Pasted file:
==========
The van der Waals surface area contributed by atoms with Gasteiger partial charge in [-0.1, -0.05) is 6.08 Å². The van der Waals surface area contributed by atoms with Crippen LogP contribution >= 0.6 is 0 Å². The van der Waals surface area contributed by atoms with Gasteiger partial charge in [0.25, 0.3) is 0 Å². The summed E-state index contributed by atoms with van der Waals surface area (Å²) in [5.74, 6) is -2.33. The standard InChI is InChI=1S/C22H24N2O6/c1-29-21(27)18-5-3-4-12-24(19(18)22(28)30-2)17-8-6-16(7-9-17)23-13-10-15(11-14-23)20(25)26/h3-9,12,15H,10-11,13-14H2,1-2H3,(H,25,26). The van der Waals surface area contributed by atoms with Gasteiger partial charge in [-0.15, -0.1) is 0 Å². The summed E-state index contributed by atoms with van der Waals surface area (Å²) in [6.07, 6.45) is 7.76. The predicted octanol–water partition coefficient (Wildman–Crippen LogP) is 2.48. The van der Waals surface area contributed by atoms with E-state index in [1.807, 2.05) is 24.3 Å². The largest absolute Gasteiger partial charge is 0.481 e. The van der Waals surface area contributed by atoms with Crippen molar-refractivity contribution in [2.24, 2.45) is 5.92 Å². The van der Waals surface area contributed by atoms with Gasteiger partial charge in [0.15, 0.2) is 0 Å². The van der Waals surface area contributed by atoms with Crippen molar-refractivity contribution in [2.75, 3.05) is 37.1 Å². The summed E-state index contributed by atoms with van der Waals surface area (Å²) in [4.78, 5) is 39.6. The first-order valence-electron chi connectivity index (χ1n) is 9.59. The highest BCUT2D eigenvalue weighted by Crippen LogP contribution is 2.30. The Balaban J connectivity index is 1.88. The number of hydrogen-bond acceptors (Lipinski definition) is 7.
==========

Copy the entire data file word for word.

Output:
The van der Waals surface area contributed by atoms with Gasteiger partial charge in [-0.1, -0.05) is 6.08 Å². The van der Waals surface area contributed by atoms with Crippen LogP contribution >= 0.6 is 0 Å². The van der Waals surface area contributed by atoms with Gasteiger partial charge in [0.25, 0.3) is 0 Å². The summed E-state index contributed by atoms with van der Waals surface area (Å²) in [5.74, 6) is -2.33. The standard InChI is InChI=1S/C22H24N2O6/c1-29-21(27)18-5-3-4-12-24(19(18)22(28)30-2)17-8-6-16(7-9-17)23-13-10-15(11-14-23)20(25)26/h3-9,12,15H,10-11,13-14H2,1-2H3,(H,25,26). The van der Waals surface area contributed by atoms with Gasteiger partial charge in [-0.15, -0.1) is 0 Å². The summed E-state index contributed by atoms with van der Waals surface area (Å²) in [6.07, 6.45) is 7.76. The predicted octanol–water partition coefficient (Wildman–Crippen LogP) is 2.48. The van der Waals surface area contributed by atoms with E-state index in [1.807, 2.05) is 24.3 Å². The largest absolute Gasteiger partial charge is 0.481 e. The van der Waals surface area contributed by atoms with Crippen molar-refractivity contribution in [2.24, 2.45) is 5.92 Å². The van der Waals surface area contributed by atoms with Gasteiger partial charge in [0.15, 0.2) is 0 Å². The van der Waals surface area contributed by atoms with Crippen molar-refractivity contribution in [2.75, 3.05) is 37.1 Å². The summed E-state index contributed by atoms with van der Waals surface area (Å²) in [4.78, 5) is 39.6. The first-order valence-electron chi connectivity index (χ1n) is 9.59. The highest BCUT2D eigenvalue weighted by Crippen LogP contribution is 2.30. The Balaban J connectivity index is 1.88. The number of hydrogen-bond acceptors (Lipinski definition) is 7.